Oscar winner 'The Cove' to become the basis of a new TV series
EXCLUSIVE: Fans of "The Cove," the environmentally themed film that won the best documentary Oscar last night, will be happy to know there's more where that came from.
A new television series about the controversial dolphin trade in Japan, tentatively titled "Dolphin Warriors," has been greenlit by Animal Planet.
The series picks up where the movie leaves off and, like the film, stars animal activist Ric O'Barry. Two episodes of the series -- which is being executive produced by O'Barry's son, Lincoln -- have already been completed, although a premiere date has yet to be announced, Ric O'Barry said.
Animal Planet says the series may premiere in the fall, after "The Cove" debuts on the channel this summer.
"The Cove" tells the story of an annual rite in Taiji, Japan, where fisherman sell dolphins into captivity or kill them for meat. As depicted in the film, the practice is cruel and the dolphin meat contains risky levels of mercury.
O'Barry is an activist who once worked as a trainer on the popular 1960s television show "Flipper." After watching a dolphin he worked with commit suicide in his arms, he came to the conclusion that dolphins were not meant to be kept in captivity. He has dedicated his life campaigning for animal rights, a quest that eventually took him to Taiji (you can read more about his efforts here).
The show will address questions that fans of the film may have wondered about -- such as whether the slaughter continues and whether the Japanese still unknowingly eat mercury-laden dolphin meat. "What has happened now is that they're not killing dolphins in the cove; they've moved offshore," O'Barry said. "They've created an artificial cove out of nets, and they drive the dolphins in there and kill them so we can't photograph it. But we have some drones and small planes and things to prove it."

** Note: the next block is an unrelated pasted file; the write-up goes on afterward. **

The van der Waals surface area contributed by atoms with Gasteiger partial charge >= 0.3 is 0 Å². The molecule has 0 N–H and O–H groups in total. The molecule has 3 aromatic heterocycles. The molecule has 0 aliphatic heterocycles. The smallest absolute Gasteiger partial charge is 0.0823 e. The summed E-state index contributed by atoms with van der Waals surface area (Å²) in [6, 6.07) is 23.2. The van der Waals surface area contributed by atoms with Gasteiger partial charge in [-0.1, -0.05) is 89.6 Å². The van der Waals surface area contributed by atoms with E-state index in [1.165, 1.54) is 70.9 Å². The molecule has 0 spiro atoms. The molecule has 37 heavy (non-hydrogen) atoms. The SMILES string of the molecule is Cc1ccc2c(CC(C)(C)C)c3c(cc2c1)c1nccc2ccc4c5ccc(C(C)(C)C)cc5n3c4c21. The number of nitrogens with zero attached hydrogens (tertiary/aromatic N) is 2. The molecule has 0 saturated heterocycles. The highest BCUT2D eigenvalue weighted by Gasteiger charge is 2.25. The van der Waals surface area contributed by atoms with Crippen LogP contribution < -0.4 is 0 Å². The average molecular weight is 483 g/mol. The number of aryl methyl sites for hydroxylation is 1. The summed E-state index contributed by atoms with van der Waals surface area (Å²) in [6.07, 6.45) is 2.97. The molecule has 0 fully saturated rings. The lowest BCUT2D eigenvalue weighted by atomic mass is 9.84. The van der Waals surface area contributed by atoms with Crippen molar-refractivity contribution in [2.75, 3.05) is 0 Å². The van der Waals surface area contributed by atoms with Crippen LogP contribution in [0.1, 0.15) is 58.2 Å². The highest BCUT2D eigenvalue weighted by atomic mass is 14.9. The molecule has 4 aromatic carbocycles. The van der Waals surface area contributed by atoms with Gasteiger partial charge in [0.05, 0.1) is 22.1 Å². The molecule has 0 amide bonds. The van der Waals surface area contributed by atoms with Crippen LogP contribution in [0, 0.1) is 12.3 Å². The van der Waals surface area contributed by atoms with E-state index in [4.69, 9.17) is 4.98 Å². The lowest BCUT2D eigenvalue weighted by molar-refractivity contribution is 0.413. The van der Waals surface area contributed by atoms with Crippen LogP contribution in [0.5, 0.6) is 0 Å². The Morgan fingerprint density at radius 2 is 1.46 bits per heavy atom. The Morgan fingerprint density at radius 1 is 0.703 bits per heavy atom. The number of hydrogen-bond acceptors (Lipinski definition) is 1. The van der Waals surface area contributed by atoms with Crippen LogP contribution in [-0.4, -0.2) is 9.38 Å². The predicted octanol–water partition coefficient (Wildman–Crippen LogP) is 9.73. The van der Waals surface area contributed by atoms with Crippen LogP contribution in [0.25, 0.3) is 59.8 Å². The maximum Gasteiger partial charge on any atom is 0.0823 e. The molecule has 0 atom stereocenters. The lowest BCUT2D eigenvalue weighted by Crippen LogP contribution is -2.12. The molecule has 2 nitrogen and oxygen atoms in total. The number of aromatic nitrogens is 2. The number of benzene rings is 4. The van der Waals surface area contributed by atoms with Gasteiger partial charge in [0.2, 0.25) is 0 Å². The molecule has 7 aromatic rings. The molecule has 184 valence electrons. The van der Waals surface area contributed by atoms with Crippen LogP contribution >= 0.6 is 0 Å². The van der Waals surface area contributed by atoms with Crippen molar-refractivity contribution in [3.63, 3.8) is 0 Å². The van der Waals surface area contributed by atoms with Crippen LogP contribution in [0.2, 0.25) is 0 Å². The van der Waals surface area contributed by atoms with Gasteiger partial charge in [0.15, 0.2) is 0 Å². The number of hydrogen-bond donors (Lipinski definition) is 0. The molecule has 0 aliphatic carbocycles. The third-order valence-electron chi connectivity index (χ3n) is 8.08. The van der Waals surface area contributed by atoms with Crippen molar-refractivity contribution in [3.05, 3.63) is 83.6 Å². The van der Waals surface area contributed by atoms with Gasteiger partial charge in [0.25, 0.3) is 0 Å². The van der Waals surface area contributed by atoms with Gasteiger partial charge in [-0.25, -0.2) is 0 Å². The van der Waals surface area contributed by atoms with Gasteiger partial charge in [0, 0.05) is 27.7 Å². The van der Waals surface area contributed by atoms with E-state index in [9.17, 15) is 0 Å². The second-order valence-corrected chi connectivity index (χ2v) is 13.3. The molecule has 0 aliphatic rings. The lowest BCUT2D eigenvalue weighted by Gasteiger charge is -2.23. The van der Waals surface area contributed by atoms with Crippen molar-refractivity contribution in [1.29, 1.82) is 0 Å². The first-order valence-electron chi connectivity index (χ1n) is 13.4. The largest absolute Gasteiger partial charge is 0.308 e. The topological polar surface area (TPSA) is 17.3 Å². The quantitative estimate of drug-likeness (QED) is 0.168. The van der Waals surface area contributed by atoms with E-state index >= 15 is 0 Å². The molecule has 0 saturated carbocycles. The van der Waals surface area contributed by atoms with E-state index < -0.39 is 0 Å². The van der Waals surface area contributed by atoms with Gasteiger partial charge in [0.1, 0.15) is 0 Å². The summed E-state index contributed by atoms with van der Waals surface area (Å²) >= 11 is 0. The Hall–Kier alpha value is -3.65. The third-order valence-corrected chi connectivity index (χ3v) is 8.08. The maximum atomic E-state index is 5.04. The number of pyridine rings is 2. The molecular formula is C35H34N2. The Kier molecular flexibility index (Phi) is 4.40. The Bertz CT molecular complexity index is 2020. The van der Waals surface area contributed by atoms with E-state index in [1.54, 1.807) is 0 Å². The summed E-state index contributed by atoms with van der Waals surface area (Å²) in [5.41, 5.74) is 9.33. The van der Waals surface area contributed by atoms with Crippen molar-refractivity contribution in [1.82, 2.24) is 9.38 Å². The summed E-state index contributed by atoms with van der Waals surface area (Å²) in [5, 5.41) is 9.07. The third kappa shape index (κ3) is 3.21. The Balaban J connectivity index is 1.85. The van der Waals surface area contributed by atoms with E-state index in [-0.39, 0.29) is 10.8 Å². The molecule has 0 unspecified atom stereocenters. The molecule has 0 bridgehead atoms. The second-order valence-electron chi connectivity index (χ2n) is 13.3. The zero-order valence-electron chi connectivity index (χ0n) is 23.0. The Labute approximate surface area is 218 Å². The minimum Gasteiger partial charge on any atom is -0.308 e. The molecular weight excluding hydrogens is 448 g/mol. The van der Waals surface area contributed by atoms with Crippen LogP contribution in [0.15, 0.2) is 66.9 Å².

Marjorie Kaplan, general manager and president of Animal Planet, said the film's message was perfect for the channel.
"Ric and Lincoln O'Barry are fascinating men with an important mission and remarkable stories to share," she said. "We're delighted to be working with them on their next project."
If a press release issued by the government in Taiji last night is any indication, the Japanese remain unimpressed by the film's success. "There are different food traditions within Japan and around the world," read the statement. "It is important to respect and understand regional food cultures, which are based on traditions with long histories."
On the Oscar telecast, O'Barry held up a sign urging interested viewers to text message a number for more information about how to support the cause. More than 50,000 text messages have come in so far, O'Barry said.
The activist also encountered a number of celebrities at the Oscars who said they would visit Taiji next September, when the annual dolphin slaughter begins. Daryl Hannah, Sting and Ben Stiller have already pledged their support, he said.
Until then, O'Barry, now 70, is heartened by the fact that the film will be released at a limited number of Japanese movie theaters in June.
"They can't deny this film anymore," he said. "The last couple of months have meant validation, in a word. It's been a breakthrough for me."
Check out my video with the film's director, Louie Psihoyos, and O'Barry from the red carpet last night:
-- Amy Kaufman
Photo credits: (From top) Junji Kurokawa / Associated Press; Robert Gauthier / Los Angeles Times